On this day, 31 January 1987: Nipper
On this day, 31 January 1987 … Anyone want a sweet? Only … thirty years old?! These little beauties look utterly toxic – weapons-grade pharmaceuticals. I tweeted a picture of them a few months ago and asked whether anyone thought they were edible. A few people said yes, they should be – something to do with being mostly sugar – but … nah, I think I’ll pass on this one. Aside from liking my life at the moment, there’s something special about keeping a bit of the past untouched.
So, these were a free gift with the first issue of Nipper, a new title for the humour market, and one of IPC’s final new comic launches. Nipper seems to have been aimed at a slightly younger readership than its stablemates Whizzer and Chips and Buster – that’s a guess based on the look of some of the characters: Nipper himself, Wonder Boy, Frankie’s Flashlight and First-time Fred all seem to be or feature kids who look like infants compared to the other comics’ juniors. It suggests an attempt by IPC to establish appeal across different juvenile age sectors, especially as it was also publishing Oink! at this time, which was pitched at a slightly higher age. As both Oink! and Nipper were merged into Buster (Nipper before the end of 1987), it looks as though the experiment failed. Or, it worked, and management decided to harvest all its new readers into one barn.
Nipper’s USP was its tiny format (210x148mm), an experiment that lasted only five issues before shifting (by magic!) to a more traditional size. My guess is that it simply wasn’t getting seen amid the larger comics and magazines on the newsagents’ racks. I’m a book publisher and we’ve occasionally experimented with smaller-format books – the cheaper cover price can be attractive, but unless the book is a huge hit and retailers can be persuaded to give it special display treatment then more often than not it will be lost and forgotten. Here’s how little Nipper compared to big Nipper:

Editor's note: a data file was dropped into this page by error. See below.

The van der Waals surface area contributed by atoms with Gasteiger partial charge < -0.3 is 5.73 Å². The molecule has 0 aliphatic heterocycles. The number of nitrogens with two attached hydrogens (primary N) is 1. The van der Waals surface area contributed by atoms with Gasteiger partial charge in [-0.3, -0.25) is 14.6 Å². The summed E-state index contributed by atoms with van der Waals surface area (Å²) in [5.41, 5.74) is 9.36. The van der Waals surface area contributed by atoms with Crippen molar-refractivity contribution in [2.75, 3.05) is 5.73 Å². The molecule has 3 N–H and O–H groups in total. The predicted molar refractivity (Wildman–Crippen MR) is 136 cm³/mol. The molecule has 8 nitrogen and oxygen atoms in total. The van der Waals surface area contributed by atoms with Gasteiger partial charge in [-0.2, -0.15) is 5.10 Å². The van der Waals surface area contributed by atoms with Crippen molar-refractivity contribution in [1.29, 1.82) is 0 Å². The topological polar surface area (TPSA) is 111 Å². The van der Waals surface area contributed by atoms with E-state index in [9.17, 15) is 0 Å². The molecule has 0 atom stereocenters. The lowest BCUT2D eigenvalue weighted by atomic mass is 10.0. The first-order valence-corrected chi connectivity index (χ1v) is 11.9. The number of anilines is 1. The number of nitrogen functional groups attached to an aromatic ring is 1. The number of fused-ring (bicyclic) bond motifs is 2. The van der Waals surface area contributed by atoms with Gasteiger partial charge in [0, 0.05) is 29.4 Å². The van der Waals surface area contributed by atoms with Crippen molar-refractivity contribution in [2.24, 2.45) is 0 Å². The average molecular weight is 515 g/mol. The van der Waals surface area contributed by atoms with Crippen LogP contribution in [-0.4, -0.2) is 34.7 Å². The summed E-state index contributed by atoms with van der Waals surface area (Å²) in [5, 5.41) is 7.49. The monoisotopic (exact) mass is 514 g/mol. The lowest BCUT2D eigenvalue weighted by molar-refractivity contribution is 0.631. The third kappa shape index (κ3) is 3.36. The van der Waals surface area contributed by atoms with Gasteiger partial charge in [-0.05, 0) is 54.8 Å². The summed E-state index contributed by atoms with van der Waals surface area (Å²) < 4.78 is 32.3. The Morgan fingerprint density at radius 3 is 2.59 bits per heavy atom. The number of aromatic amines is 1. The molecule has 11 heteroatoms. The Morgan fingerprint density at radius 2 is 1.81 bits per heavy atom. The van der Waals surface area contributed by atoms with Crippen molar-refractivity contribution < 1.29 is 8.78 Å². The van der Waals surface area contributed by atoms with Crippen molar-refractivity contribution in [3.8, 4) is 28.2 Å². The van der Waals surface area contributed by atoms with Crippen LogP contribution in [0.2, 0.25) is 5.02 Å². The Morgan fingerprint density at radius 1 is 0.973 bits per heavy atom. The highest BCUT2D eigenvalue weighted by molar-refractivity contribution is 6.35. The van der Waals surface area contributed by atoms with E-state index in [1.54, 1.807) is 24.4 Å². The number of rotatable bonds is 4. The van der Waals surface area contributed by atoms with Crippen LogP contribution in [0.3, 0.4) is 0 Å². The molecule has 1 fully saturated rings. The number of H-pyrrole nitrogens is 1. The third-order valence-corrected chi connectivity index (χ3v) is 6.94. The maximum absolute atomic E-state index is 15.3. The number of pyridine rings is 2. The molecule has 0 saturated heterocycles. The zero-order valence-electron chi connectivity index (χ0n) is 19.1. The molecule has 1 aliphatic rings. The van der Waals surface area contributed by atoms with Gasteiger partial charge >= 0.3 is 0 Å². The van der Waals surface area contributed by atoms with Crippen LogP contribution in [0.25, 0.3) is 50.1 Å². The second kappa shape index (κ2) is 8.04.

Like the sweeties, the comic is a mixed bag. A few of the strips, such as Nipper, First-time Fred and Double Trouble, seem to offer little that one wouldn’t have been able to find in other comics of the time. There are a few midget gems, including Tom Paterson’s Felix the Pussycat, a Danger Mouse-like James Pond, the colourful Ricky Rainbow and Mike Lacey’s buggy droid Strong Arm Command Kart. Single-parent strip My ‘Dad’ Mum has an underlying poignancy, and Kelpie’s Kingdom is an attractively-told fantasy adventure with lovely artwork by Bob Harvey. Watch out too for a surprise Whizz-kid raid!